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Tuesday, 10 August 2004
Page: 25987


Senator BROWN (1:56 PM) —Last night Senator Hill told this committee that an example of a matter that we might want to see resolved is if a US entity thought that an environmental law Australia was bringing in was not really aimed at protecting the environment. He gave the game away then and there. Any environmental law that this parliament chooses to enact in the future could be challenged on the basis that it is not fair dinkum. If you bring in a carbon tax, for example, the American corporations who do not want to see that—for example, the big petroleum corporations—could immediately challenge that on the basis that it was a tax-raising matter, that that was its primary aim—something the minister said had indicated that—and that it was not about the environment at all.

You can see a whole range of such laws. Cultural integrity is another one. They could say that the reason for bringing in an increase of protection for cultural rights in Australia or an increase for home-made entertainment or other content on broadcasting was not really to protect Australian culture but was to beat competition in the United States. That goes to a dispute mechanism, under the minister's own reasoning. This is the government telling us that their understanding is that US corporations will be able to challenge the free trade agreement when this parliament moves on laws if the US corporations suspect that it is not just for the purpose that is intended in the name of the bill and that there can be some advantage for Australia over US interests involved in such a law. The government knows this. This is simply opening up the way for US corporations, through the US government with the assent of the government of the day, to go to a dispute mechanism.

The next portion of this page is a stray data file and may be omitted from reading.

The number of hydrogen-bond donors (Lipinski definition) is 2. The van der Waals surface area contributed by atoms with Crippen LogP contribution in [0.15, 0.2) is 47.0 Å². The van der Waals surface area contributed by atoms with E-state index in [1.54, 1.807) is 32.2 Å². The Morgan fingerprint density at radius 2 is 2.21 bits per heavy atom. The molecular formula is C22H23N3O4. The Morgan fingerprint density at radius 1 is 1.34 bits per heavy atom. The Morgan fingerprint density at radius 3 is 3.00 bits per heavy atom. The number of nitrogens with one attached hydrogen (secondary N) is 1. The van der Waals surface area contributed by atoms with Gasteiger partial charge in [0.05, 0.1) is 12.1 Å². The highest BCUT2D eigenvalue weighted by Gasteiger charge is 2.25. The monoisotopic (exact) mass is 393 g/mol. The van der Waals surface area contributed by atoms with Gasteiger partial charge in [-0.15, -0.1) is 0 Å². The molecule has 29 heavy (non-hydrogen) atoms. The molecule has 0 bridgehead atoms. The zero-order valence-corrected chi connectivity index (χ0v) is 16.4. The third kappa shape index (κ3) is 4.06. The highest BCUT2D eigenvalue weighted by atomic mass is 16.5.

What are the Australian government going to say? Will they say, `We won't allow that to be disputed'? The US government will immediately retaliate by saying, `We won't hear your disputes.' Of course the disputes will be heard and of course the secret, faceless arbitration body outside the reach of this parliament—the undemocratic body not elected by parliament, not vetted by parliament, with no response or responsibility to the parliament and with the parliament unable to do anything about it—is going to arbitrate on matters of importance and critical interest to this country, because the government said so and because the Labor Party agreed to it. We will resume this debate later in the afternoon, but the minister is going to have to do better than that. I will be asking him to give examples of the safeguards which he says exist in this legislation but which in effect are not there at all.

Progress reported.